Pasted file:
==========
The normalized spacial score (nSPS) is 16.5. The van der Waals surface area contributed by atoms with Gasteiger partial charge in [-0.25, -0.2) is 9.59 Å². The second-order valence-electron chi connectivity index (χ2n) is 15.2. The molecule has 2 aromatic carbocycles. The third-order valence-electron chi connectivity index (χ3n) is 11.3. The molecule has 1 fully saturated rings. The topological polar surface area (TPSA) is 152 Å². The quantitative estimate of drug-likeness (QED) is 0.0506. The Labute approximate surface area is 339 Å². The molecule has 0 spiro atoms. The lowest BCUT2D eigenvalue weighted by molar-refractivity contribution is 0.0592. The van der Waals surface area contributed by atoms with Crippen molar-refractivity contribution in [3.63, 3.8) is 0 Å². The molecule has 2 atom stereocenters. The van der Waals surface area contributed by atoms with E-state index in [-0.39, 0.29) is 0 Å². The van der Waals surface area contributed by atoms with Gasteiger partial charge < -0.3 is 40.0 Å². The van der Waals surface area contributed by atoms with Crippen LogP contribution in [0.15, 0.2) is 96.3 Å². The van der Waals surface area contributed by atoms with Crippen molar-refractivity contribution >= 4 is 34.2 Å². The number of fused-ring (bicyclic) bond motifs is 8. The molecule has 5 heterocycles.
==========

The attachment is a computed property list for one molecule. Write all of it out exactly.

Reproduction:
The normalized spacial score (nSPS) is 16.5. The van der Waals surface area contributed by atoms with Gasteiger partial charge in [-0.25, -0.2) is 9.59 Å². The second-order valence-electron chi connectivity index (χ2n) is 15.2. The molecule has 2 aromatic carbocycles. The third-order valence-electron chi connectivity index (χ3n) is 11.3. The molecule has 1 fully saturated rings. The topological polar surface area (TPSA) is 152 Å². The quantitative estimate of drug-likeness (QED) is 0.0506. The Labute approximate surface area is 339 Å². The molecule has 0 spiro atoms. The lowest BCUT2D eigenvalue weighted by molar-refractivity contribution is 0.0592. The van der Waals surface area contributed by atoms with Crippen molar-refractivity contribution in [3.63, 3.8) is 0 Å². The molecule has 2 atom stereocenters. The van der Waals surface area contributed by atoms with E-state index in [-0.39, 0.29) is 0 Å². The van der Waals surface area contributed by atoms with Gasteiger partial charge < -0.3 is 40.0 Å². The van der Waals surface area contributed by atoms with Crippen LogP contribution in [0.15, 0.2) is 96.3 Å². The van der Waals surface area contributed by atoms with Crippen molar-refractivity contribution >= 4 is 34.2 Å². The number of fused-ring (bicyclic) bond motifs is 8. The molecule has 5 heterocycles.